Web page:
FWAA member Bo Carter and co-authors have new book on Dizzy Dean

“Dizzy – Dean of Baseball & My Podnah” – Cool Cat Communications, October 2016 U.S. $24.95; Canada $27.95   

FWAA member Bo Carter and journalist Mark McDonald, a former Dallas area media member, have tri-authored a book with the late Gene Kirby (the play-by-play voice for Army football for several seasons) called “Dizzy: Dean of Baseball and My Podnah.”

Somewhere between heaven and second base, a tall skinny kid from the cotton fields of Arkansas —or was it Oklahoma?– emerged with a white-hot fastball and country cool. Meet Jay Hannah Dean. Folks called him “Dizzy.”

Dizzy Dean was a plain-spoken but colorful athlete who showed up on the big stage of professional baseball when the nation needed a light moment. Dizzy’s baseball and total persona were a high-wire act without a script, providing Americans relief from the struggles of everyday life during the Great Depression.

A Hall of Fame baseball career was just the start. Once Dizzy migrated to the broadcast booth he teamed with the likes of Pee Wee Reese and producer Gene Kirby to deliver the wildly popular CBS Game of the Week.

Here, at long last, is a book that takes you behind the scenes and behind the television cameras.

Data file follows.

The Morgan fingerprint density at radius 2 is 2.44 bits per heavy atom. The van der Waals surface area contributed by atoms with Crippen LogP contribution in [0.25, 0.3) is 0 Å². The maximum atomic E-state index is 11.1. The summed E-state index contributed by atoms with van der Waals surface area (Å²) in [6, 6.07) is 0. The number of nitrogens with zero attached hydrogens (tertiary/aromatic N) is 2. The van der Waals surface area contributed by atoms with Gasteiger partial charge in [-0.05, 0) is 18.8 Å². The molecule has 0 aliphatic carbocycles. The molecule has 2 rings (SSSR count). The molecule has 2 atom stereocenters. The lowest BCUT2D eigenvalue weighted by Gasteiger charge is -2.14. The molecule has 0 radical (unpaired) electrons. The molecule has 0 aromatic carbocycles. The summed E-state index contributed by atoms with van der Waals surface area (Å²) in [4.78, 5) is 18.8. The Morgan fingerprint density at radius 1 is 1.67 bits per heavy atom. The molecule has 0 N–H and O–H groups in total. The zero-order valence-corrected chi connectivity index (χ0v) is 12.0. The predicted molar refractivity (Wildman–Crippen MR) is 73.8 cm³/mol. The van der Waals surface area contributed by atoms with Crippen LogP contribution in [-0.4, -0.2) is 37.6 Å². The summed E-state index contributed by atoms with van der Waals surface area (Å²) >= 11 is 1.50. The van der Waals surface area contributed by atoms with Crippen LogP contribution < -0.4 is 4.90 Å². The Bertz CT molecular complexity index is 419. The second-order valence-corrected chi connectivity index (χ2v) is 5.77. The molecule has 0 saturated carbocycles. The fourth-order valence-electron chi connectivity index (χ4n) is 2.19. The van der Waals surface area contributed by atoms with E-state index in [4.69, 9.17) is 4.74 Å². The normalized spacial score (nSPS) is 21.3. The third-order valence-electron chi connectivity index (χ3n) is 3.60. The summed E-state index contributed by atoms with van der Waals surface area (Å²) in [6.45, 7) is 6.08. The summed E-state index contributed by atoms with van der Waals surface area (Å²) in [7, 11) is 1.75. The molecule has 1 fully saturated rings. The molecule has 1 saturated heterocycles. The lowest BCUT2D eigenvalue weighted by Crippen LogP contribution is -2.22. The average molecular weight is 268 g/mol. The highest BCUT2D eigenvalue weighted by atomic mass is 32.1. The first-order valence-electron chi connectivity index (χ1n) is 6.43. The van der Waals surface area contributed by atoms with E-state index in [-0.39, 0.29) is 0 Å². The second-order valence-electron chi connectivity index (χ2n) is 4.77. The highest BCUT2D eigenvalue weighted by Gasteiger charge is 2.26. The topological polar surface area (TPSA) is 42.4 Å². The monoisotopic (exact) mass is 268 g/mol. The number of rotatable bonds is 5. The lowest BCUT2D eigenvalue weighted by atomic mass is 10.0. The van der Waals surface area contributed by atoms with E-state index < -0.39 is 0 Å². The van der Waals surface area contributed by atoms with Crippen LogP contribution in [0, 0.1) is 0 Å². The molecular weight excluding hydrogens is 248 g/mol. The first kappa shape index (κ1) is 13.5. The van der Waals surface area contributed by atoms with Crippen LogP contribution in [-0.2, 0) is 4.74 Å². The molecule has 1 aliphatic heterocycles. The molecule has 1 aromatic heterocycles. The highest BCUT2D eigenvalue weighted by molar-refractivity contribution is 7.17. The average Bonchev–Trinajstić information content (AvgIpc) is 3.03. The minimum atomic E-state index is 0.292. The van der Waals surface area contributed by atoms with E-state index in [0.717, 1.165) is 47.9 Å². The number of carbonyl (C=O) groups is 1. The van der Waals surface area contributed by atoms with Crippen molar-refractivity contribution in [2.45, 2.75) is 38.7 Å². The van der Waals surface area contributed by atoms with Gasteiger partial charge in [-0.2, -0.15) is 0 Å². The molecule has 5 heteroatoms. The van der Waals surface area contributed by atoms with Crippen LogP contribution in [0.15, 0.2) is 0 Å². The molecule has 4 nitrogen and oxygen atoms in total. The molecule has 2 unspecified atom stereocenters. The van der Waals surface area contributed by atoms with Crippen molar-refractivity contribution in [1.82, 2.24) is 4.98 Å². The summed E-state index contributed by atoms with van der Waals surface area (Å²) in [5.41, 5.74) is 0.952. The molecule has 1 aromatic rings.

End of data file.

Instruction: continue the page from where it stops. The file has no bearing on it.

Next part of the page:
Of the many books written on Dizzy, none is told from such an intimate perspective, nor with the shared sense of playful mischief. Gene Kirby’s text and photo collection show why the pitcher was a baseball phenom, but more importantly, show why Dizzy remains an enduring legend.

To order copies, please contact:

Cool Cat Communications

Box 701713

San Antonio, TX 78270-1713

Email: Coolcatcomm@att.net

Bo Carter phone: 214-418-6132

Former Outland Trophy winner Bill Stanfill dies

Bill Stanfill, winner of the Outland Trophy in 1968.

Bill Stanfill, winner of the Outland Trophy in 1968.

University of Georgia All-American, Outland Trophy winner, and College Hall of Fame inductee Bill Stanfill died Thursday night in Albany, Ga.

Born Jan. 13, 1947, the Cairo native followed his stellar college career as one of the NFL’s greatest players as a member of the Miami Dolphins who selected him in the first round of the 1969 NFL draft. In 1969, he was named the AFL Rookie of the Year runner-up and during his career was named All-Pro four times. He was a starter on the 1972 and ’73 Miami Dolphin Super Bowl championship teams.

CLICK HERE to read the entire store at GeorgiaDogs.com.

 

 

 

Middle Tennessee State’s Steven Rhodes named fifth winner of Armed Forces Merit Award

Armed Forces Merit Award

Armed Forces Merit Award

FORT WORTH, Texas — U.S. Marine veteran Steven Rhodes, a senior defensive end at Middle Tennessee State University, is the fifth recipient of Armed Forces Merit Award presented by the Football Writers Association of America (FWAA).